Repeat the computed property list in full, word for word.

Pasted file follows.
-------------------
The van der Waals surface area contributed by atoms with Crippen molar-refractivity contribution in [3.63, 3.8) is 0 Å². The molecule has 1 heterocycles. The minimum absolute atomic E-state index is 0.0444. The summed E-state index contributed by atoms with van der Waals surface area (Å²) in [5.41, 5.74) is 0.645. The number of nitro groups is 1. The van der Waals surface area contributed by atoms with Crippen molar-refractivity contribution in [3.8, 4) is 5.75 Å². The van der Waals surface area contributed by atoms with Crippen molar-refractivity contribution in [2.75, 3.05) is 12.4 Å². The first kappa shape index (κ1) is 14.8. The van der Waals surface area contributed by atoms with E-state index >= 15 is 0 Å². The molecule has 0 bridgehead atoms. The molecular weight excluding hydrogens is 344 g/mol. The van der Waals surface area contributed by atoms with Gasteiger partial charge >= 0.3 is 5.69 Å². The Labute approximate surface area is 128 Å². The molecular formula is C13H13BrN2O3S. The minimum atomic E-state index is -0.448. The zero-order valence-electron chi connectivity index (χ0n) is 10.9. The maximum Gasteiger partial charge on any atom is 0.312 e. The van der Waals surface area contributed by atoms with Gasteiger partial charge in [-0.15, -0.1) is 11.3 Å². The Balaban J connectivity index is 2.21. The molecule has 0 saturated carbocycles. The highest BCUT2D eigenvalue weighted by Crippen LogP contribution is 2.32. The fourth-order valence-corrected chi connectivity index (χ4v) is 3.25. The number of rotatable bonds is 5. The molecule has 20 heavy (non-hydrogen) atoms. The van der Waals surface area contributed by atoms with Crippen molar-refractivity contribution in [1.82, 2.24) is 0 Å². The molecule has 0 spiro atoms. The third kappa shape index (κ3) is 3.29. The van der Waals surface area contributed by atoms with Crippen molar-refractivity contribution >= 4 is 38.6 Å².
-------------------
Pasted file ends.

The van der Waals surface area contributed by atoms with Crippen molar-refractivity contribution in [3.63, 3.8) is 0 Å². The molecule has 1 heterocycles. The minimum absolute atomic E-state index is 0.0444. The summed E-state index contributed by atoms with van der Waals surface area (Å²) in [5.41, 5.74) is 0.645. The number of nitro groups is 1. The van der Waals surface area contributed by atoms with Crippen molar-refractivity contribution in [3.8, 4) is 5.75 Å². The van der Waals surface area contributed by atoms with Crippen molar-refractivity contribution in [2.75, 3.05) is 12.4 Å². The first kappa shape index (κ1) is 14.8. The van der Waals surface area contributed by atoms with E-state index >= 15 is 0 Å². The molecule has 0 bridgehead atoms. The molecular weight excluding hydrogens is 344 g/mol. The van der Waals surface area contributed by atoms with Gasteiger partial charge >= 0.3 is 5.69 Å². The Labute approximate surface area is 128 Å². The molecular formula is C13H13BrN2O3S. The minimum atomic E-state index is -0.448. The zero-order valence-electron chi connectivity index (χ0n) is 10.9. The maximum Gasteiger partial charge on any atom is 0.312 e. The van der Waals surface area contributed by atoms with Gasteiger partial charge in [-0.15, -0.1) is 11.3 Å². The Balaban J connectivity index is 2.21. The molecule has 0 saturated carbocycles. The highest BCUT2D eigenvalue weighted by Crippen LogP contribution is 2.32. The fourth-order valence-corrected chi connectivity index (χ4v) is 3.25. The number of rotatable bonds is 5. The molecule has 20 heavy (non-hydrogen) atoms. The van der Waals surface area contributed by atoms with Crippen molar-refractivity contribution in [1.82, 2.24) is 0 Å². The molecule has 0 spiro atoms. The third kappa shape index (κ3) is 3.29. The van der Waals surface area contributed by atoms with Crippen molar-refractivity contribution >= 4 is 38.6 Å².